A first-inventor-to-file system will also clearly benefit large and small businesses. It will eliminate the present delays and uncertainty associated with resolution of interferences which complicate business planning. In addition, it will remove the potential cloud over important inventions that will always be present in a first-to-invent system.
Limit the subjective elements of patent litigation
? "Inequitable conduct"
The National Academies singled out the "inequitable conduct" defense as one of three so-called "subjective elements" in patent litigation that should be limited or eliminated. Inventors and patent owners need for Congress to address the issue of the "inequitable conduct" unenforceability defense.
The defense of inequitable conduct applies when the patent applicant has made a material misstatement or omission with intent to deceive the PTO. Examples of conduct punishable as inequitable conduct might include the intentional failure to disclose a known prior art reference (unless cumulative), burying a material reference in a large bundle of other references, or making false or misleading statements to the PTO. Despite the salutary intent of the doctrine, it has become an overused weapon in patent litigation. As noted in Burlington Industries v. Dayco Corp. 849 F.2d 1418 (Fed. Cir. 1988), "[T]he habit of charging inequitable conduct in almost every major patent case has become an absolute plague."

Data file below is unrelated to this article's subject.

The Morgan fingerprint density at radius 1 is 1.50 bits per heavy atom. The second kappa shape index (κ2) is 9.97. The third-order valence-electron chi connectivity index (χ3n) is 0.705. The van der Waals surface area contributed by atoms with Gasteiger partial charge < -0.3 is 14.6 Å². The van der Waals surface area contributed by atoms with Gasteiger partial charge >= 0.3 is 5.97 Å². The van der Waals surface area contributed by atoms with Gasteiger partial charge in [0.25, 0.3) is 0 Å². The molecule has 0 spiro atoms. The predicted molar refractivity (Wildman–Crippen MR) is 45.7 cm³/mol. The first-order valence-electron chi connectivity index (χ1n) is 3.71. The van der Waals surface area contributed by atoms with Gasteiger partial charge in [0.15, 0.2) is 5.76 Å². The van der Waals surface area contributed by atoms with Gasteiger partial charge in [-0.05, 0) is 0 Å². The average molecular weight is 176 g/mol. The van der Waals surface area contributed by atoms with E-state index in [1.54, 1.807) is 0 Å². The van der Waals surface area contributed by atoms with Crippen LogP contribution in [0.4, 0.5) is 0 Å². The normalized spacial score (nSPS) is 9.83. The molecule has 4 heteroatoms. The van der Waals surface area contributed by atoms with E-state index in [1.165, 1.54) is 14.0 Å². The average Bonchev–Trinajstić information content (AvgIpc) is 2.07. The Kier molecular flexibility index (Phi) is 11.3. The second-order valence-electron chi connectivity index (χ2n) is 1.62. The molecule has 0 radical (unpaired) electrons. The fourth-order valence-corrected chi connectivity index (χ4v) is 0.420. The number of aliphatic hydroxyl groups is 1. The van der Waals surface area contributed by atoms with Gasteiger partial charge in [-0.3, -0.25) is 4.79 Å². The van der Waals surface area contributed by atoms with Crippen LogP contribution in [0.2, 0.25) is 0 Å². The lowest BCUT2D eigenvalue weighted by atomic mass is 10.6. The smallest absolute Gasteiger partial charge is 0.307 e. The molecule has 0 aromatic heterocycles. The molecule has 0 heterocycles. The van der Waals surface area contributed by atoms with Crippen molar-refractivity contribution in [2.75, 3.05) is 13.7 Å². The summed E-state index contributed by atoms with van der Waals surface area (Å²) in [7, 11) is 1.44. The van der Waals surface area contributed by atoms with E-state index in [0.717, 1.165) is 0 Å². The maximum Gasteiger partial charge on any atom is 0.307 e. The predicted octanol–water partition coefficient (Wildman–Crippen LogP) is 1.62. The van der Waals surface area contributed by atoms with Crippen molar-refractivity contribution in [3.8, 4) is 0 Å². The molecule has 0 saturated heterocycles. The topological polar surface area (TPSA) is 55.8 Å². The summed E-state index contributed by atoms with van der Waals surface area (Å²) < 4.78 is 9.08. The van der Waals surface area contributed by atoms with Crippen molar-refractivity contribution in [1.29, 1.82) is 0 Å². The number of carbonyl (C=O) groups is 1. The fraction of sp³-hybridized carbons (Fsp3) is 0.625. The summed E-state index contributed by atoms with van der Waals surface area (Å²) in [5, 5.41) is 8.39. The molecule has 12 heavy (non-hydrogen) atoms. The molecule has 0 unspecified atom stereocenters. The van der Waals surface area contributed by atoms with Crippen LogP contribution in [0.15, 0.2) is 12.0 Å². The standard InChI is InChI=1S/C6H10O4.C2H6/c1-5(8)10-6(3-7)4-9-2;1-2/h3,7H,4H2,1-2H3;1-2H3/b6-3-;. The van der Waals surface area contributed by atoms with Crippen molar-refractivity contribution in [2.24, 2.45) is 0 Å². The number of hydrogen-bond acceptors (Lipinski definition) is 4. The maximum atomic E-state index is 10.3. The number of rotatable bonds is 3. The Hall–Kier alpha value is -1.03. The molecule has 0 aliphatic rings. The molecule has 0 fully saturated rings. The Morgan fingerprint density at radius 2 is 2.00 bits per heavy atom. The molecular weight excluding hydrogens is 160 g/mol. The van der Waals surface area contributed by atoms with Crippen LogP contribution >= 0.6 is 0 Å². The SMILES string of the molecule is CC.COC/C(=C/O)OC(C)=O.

The heart of the AIPLA proposal for addressing the use of the "inequitable conduct" defense in patent litigation is to limit - not eliminate - the ability of an accused infringer to plead this defense to clear cases of common law fraud. But let me be clear: our proposal would not lessen the duty of candor and good faith - it would more effectively enforce it. Thus, we propose to allow this defense to be pled only in the circumstance where the court has invalidated a claim and the accused infringer has a reasonable basis for alleging that, absent the fraudulent misconduct attributable to the patent owner ("but for" the conduct of the patent owner), a reasonable patent examiner would not have allowed the invalidated claim to issue as part of the patent. Where such conduct is proven, a fraud has occurred and the patent would be unenforceable. Thus, the AIPLA proposal would return the "inequitable conduct" defense to its equitable roots. A patent owner who had engaged in a fraud to secure an invalid claim would not be able to enforce the patent - the patent owner's "unclean hands" would preclude such enforcement.